[15] Example of 100 per cent production depth: The Ford Motor Company had the highest degree of vertical integration when it was managed by its founder, Henry Ford I. During the 1920s and 1930s, the company owned its own iron mines, ore-carrying ships, and a small rail line to bring ore to its mile-long River Rouge plant in Detroit. The Ford Motor Company at that time was completely 100 per cent) vertically integrated, i.e. it controlled (usually by ownership) every stage of the supply chain from the iron mines to the retailers (Wheelen et al. 2002). Today Ford is rebuilding and modernizing its famous River Rouge plant using flexible equipment and new processes. Employees are working in teams and use internet-connected PCs on the shop floor to share their concerns instantly with suppliers (externally) or product engineers (internally) (Wheelen et al. 2002). Still in the 1980s General Motors was a highly vertically integrated corporation that at one time manufactured up to 70 per cent of its own parts (Laudon et al. 2002). Today the average OEM has a depth of production of approximately 30 per cent (Uwe vander Stichelen).

[16] In the year 2000 Ford Motor Company purchased 90 per cent of their procurement volume from 200 suppliers, the 100 top-suppliers are responsible for approximately 70 per cent of the purchasing volume (AMI 2000). Ford suggests that though the number of tier-1 suppliers will decrease and turnover with these suppliers will raise, Ford will keep its bargaining power (AMI 2000).

[17] As an example, in the year 2002 Ford Motor Company had a supply base of 800-900 direct suppliers (Trombly 2002).

[18] Often called “modular production”

[19] Allotting work to suppliers and distributors to provide needed services and materials and to perform those processes that the organisation does not perform itself (Krajewski et al. 2002).

[20] pls. see chapter 9.2

[21] pls. see chapter 9.2

[22] pls. see chapter 9.2

[23] pls. see chapter 9.2

[24] The OEMs initiate about 90,000 specifications and engineering change orders in one year (Rick Stephenson). The suppliers initiate even more changes in specifications and have to wait about 3 months until a change in specifications is approved by an OEM like Ford-Werke Köln (Dr. Ralf Koester)

[25] pls. see chapter 9.2

[26] Tier-n: Different systems and modules of a vehicle have different supply chains. The supply chain of a leather seat can have up to 7 tiers until its completed. Tier-n describes an undefined number of tiers within the supply chain.

[27] Automotive companies have hundreds or thousands of suppliers, some of which supply the same types of parts. The quality of these input can affect the quality of the company’s work and product, and purchased parts of poor quality can have a devastating effect. For example, Ford Motor Company was forced to halt Tempo and Topaz production, when a faulty engine part purchased from an outside supplier caused some gears in the engine to lose a few teeth during a test run. Approximately 5,500 hourly workers were temporarily laid off (Krajewski et al. 2002). In addition, Ford lost about 2,000 cars each day of production stop (Krajewski et al. 2002).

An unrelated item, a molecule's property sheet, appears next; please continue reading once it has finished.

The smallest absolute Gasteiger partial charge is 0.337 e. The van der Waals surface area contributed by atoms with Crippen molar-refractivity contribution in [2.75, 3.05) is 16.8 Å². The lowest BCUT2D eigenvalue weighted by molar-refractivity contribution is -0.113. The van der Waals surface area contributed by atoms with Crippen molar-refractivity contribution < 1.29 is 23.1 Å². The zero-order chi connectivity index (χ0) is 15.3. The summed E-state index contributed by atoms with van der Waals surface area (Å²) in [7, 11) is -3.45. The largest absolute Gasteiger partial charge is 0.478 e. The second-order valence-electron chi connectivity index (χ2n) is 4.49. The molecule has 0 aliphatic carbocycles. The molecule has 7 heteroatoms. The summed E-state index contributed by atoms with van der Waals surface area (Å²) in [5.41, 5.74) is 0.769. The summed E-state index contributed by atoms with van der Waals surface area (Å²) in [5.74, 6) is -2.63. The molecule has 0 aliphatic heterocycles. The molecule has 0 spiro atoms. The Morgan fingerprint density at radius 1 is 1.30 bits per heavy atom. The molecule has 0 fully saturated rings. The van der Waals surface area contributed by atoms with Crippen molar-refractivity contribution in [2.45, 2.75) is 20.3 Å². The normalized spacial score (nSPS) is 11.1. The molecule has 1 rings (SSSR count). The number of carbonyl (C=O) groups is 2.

[28] And to a lower degree in Europe

[29] pls. see chapter 9.2

[30] pls. see chapter 9.2

[31] pls. see chapter 9.2

[32] Provided applications like auctions, RFQs, quality tools, tools for logistics, collaborative engineering etc.

[33] pls. see chapter 9.2

[34] pls. see chapter 9.2

[35] i.e. General Motor’s SupplyPower, Ford TradeXchange, DaimlerChrysler DCX-Net

[36] pls. see chapter 9.2

[37] pls. see chapter 9.2

[38] Some sources even estimated a transaction volume as high as US-$ 750 billion, depending on assumptions about how much lower-tier suppliers will use the marketplace for their own purchasing (Baer et al. 2001).

[39] Required that suppliers were mandated to use the marketplace, and were charged standard marketplace fees of 0.5 to 1.5 per cent of transaction value (Baer et al. 2001).

[40] Jacques Nasser proclaimed that to survive in a competitive market, OEM must hear from the consumer. One way to listen is to make direct contact with consumers. Rather than relying on its car dealers to handle all consumer contacts, Ford has set up a Web site that lets consumers select and price cars of their choice (Poirier et al. 2001).

[41] Inefficiencies in the supply chain of Ford Motor Company: How could it take so long? First, the updating process at each firm can take a day. When TRW receives its customers’ requirements, it must translate the whole document received from Ford in order to understand what has changed. Second, it is often not possible for a firm to skip a link in the chain. For example, suppose Ford plans to increase its production of the Focus by one unit compared to the week before. This information by itself is not useful to the seat belt buckle provider, because he does not know how many seat belt buckles TRW has in inventory, how many seat belt buckles TRW will need next week, whether the seat belt buckle might be the same for a Nissan seat belt, what Nissan’s production levels are, etc. Two developments, bothbased on open standards, promise easier communication among many users. The Internet offers a significantly cheaper way of communicating with other firms compared to VAN’s. Second, the Internet’s open standards mean that document translation is less complicated (Aberdeen 2002).

[42] Specialised on back-end ERP experience

[43] Specialised on Internet-based procurement processes

[44] Example: In 2003 the tier-1 supplier Zahnrad Fabrik Friedrichshafen had to be connected to 32 portals of their customers (John Sobeck).


ISBN (eBook)
ISBN (Paperback)
966 KB
Institution / Hochschule
University of East London – East London Business School (ELBS)
2004 (April)
elektronische marktplätze automobilindustrie covisint internet

Titel: Analysis of the divergence between theory and practice